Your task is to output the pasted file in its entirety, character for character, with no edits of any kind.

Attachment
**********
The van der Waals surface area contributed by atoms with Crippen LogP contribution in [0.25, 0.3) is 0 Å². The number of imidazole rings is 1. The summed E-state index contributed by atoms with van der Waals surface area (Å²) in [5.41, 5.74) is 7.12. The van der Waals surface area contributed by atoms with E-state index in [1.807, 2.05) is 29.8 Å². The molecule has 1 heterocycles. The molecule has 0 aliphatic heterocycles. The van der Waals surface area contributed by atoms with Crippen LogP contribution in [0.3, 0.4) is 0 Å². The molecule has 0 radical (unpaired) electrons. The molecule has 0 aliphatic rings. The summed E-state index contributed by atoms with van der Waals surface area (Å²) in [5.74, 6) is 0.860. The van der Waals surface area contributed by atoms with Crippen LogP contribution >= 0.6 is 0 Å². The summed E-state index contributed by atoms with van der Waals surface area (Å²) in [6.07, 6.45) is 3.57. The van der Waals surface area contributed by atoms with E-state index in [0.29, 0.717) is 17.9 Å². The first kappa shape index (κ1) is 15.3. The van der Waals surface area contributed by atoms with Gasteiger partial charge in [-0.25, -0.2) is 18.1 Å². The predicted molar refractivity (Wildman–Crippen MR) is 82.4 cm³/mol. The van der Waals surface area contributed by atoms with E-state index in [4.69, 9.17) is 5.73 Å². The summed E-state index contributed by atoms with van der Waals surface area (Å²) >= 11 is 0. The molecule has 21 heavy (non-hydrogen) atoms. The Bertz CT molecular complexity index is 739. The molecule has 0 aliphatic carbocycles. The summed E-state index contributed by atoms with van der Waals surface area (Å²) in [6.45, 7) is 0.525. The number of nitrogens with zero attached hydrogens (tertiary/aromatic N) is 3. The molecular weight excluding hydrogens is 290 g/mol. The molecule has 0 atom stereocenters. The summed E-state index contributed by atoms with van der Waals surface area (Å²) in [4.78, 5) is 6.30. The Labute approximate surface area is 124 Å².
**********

The van der Waals surface area contributed by atoms with Crippen LogP contribution in [0.25, 0.3) is 0 Å². The number of imidazole rings is 1. The summed E-state index contributed by atoms with van der Waals surface area (Å²) in [5.41, 5.74) is 7.12. The van der Waals surface area contributed by atoms with E-state index in [1.807, 2.05) is 29.8 Å². The molecule has 1 heterocycles. The molecule has 0 aliphatic heterocycles. The van der Waals surface area contributed by atoms with Crippen LogP contribution in [0.3, 0.4) is 0 Å². The molecule has 0 radical (unpaired) electrons. The molecule has 0 aliphatic rings. The summed E-state index contributed by atoms with van der Waals surface area (Å²) in [5.74, 6) is 0.860. The van der Waals surface area contributed by atoms with Crippen LogP contribution >= 0.6 is 0 Å². The summed E-state index contributed by atoms with van der Waals surface area (Å²) in [6.07, 6.45) is 3.57. The van der Waals surface area contributed by atoms with E-state index in [0.29, 0.717) is 17.9 Å². The first kappa shape index (κ1) is 15.3. The van der Waals surface area contributed by atoms with Gasteiger partial charge in [-0.25, -0.2) is 18.1 Å². The predicted molar refractivity (Wildman–Crippen MR) is 82.4 cm³/mol. The van der Waals surface area contributed by atoms with E-state index in [4.69, 9.17) is 5.73 Å². The summed E-state index contributed by atoms with van der Waals surface area (Å²) >= 11 is 0. The molecule has 21 heavy (non-hydrogen) atoms. The Bertz CT molecular complexity index is 739. The molecule has 0 aliphatic carbocycles. The summed E-state index contributed by atoms with van der Waals surface area (Å²) in [6.45, 7) is 0.525. The number of nitrogens with zero attached hydrogens (tertiary/aromatic N) is 3. The molecular weight excluding hydrogens is 290 g/mol. The molecule has 0 atom stereocenters. The summed E-state index contributed by atoms with van der Waals surface area (Å²) in [4.78, 5) is 6.30. The Labute approximate surface area is 124 Å².